There's a lotta friggin people in this world - about 7 billion, an inconceivable number. So where the hell are they all? In hellholes, mostly.
I made a graph of population by country to try to illustrate this. You can see that about half the world consists of 6 countries, only one of which is a modern nation. Granted China may not quite qualify as a "hellhole", but several hundred million of its citizens can be said to work in sweatshops and live in cramped quarters. Though Tom Friedman seems to think India is a role model
, it's a depressingly poor country where human feces and urine decorate its public spaces. Indonesia is the world's fourth largest nation, but no one seems to give a rat's ass about what goes on there. Brazil, still the Country of the Future, is, for the vast majority of its population, a crime-ridden slum. And of course Pakistan - sound like a fun place to live?
Then when you turn the corner, our 7th largest country is Nigeria - yes, heaven on earth. Nigeria - an absolutely god-forsaken place - mired in the deepest poverty, terrorized by oil-driven banditry - is larger than Russia! And Russia certainly has its own problems. And look who's 13th on the list - li'l ole Mexico, dwarfing any European nation (not counting Russia). As you can see you have to go past Vietnam - and Ethiopia - We Are the World Ethiopia! - to get to Germany (and civilization).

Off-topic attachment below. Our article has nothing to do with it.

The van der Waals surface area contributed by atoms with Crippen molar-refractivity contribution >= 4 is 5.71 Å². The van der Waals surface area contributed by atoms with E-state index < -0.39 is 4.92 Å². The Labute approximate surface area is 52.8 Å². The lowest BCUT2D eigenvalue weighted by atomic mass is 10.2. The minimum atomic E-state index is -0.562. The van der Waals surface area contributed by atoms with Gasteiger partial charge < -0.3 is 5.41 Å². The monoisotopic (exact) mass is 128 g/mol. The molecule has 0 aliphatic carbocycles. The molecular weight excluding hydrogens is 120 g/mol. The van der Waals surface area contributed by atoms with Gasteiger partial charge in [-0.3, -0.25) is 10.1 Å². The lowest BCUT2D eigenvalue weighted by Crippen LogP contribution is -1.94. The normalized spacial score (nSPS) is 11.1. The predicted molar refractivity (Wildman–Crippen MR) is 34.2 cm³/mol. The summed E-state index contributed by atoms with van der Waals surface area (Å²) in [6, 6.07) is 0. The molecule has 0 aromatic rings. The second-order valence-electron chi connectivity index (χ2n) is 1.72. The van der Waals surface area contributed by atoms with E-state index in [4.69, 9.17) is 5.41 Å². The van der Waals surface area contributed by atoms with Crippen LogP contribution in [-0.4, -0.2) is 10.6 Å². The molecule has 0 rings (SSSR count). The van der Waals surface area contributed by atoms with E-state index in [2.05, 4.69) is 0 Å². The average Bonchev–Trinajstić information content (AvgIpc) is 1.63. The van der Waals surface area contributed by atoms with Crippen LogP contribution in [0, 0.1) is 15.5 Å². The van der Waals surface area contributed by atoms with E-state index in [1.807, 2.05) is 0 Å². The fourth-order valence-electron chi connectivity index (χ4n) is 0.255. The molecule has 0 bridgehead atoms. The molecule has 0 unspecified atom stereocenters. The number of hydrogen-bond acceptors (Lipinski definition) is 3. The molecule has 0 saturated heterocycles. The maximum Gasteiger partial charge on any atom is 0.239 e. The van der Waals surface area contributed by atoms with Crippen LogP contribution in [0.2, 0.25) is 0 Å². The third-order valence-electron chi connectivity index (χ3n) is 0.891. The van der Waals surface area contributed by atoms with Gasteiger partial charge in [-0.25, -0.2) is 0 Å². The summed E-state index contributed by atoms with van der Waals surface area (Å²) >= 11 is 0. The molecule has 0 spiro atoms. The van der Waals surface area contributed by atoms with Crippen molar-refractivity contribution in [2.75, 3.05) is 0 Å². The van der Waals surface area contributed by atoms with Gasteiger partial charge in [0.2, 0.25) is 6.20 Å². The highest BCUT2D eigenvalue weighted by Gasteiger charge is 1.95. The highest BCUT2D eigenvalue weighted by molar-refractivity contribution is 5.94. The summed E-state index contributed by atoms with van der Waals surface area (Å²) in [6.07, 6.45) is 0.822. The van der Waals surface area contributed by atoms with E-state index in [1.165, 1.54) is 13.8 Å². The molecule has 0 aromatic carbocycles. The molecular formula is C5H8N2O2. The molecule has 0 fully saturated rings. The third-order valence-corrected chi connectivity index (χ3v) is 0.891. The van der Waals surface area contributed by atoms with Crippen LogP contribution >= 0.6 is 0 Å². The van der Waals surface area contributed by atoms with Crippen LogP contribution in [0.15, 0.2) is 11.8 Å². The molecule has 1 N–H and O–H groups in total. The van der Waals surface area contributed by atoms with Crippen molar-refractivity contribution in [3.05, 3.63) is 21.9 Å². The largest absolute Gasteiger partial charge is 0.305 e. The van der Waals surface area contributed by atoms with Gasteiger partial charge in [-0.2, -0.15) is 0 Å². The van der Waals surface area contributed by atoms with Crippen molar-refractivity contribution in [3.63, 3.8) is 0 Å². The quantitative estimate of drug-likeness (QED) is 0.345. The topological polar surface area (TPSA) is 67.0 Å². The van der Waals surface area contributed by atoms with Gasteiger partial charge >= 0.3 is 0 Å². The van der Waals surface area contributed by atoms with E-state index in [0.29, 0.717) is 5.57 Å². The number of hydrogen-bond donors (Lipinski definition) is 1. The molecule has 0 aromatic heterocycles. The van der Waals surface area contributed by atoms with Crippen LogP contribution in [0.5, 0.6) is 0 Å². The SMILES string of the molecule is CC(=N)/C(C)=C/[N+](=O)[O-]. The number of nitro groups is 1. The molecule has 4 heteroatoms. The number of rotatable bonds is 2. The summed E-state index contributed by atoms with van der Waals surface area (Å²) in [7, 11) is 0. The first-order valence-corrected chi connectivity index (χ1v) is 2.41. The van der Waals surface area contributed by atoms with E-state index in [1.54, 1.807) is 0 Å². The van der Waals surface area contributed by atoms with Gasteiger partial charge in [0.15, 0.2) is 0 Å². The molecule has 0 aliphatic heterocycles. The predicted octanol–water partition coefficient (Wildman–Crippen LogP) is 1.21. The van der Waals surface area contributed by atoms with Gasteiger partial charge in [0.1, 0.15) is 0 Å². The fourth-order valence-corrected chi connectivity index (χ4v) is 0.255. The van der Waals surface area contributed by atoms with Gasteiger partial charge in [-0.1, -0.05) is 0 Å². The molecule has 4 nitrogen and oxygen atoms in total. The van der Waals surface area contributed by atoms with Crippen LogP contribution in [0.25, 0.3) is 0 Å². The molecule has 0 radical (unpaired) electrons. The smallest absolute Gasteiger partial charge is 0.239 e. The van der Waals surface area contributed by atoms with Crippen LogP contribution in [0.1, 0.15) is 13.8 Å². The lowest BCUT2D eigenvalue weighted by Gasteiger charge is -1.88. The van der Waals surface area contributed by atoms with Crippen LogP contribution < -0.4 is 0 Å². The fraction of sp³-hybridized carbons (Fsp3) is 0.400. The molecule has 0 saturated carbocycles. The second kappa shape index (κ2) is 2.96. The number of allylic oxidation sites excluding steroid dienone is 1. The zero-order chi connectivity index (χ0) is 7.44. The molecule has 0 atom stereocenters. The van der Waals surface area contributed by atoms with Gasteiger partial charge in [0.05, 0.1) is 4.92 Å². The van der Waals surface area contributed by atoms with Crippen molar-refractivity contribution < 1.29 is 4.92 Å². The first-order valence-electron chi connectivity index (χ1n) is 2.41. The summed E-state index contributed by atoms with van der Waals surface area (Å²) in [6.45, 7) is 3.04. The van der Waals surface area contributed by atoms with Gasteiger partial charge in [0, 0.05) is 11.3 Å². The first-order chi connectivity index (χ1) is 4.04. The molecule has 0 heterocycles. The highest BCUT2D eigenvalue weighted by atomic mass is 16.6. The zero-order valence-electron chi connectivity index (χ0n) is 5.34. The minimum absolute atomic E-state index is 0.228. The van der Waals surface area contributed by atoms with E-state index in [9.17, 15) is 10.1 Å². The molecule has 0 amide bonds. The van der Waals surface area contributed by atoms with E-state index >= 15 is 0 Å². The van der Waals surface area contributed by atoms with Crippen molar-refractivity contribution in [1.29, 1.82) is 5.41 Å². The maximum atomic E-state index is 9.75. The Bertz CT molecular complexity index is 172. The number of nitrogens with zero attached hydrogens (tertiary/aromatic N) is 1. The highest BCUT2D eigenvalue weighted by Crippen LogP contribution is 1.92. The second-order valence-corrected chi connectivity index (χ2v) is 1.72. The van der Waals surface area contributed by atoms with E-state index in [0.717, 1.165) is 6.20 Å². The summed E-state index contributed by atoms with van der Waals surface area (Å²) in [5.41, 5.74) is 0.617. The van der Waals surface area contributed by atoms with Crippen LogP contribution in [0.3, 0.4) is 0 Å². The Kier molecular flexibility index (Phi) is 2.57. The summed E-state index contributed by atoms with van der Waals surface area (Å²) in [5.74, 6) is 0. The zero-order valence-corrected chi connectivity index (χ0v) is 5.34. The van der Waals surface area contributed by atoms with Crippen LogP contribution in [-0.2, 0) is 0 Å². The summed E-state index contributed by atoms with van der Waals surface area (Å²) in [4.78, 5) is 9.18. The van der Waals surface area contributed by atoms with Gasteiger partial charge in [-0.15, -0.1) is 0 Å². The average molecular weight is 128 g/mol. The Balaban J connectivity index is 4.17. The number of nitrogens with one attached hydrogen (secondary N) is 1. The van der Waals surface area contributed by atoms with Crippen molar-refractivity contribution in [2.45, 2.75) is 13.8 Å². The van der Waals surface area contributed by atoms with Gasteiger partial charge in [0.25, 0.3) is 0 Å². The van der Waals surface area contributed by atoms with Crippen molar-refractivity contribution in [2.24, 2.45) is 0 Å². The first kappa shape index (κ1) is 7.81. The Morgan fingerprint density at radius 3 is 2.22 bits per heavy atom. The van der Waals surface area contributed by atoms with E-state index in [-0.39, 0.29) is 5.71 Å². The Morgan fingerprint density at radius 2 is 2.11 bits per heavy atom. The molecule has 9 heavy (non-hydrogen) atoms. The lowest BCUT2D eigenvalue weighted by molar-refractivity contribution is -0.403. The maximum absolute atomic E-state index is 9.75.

Note in the upper right I have identifies a tiny little strip of color representing the 9.5 million people in Sweden - the country that is supposed to be our model for how the U.S. can become a modern social welfare nation. And further up, amidst an indistinguishable mash of pixels, lies Finland, the country whose high PISA scores Tom Friedman uses
to frighten naughty American children to sleep at night.
But I guess what is most remarkable is that the U.S. sits among these countries third in population, but yet is the wealthiest of all nations and still arguably the most free. It seems to good to be true, doesn't it?
I've put the data and an interactive
graph on Google Docs.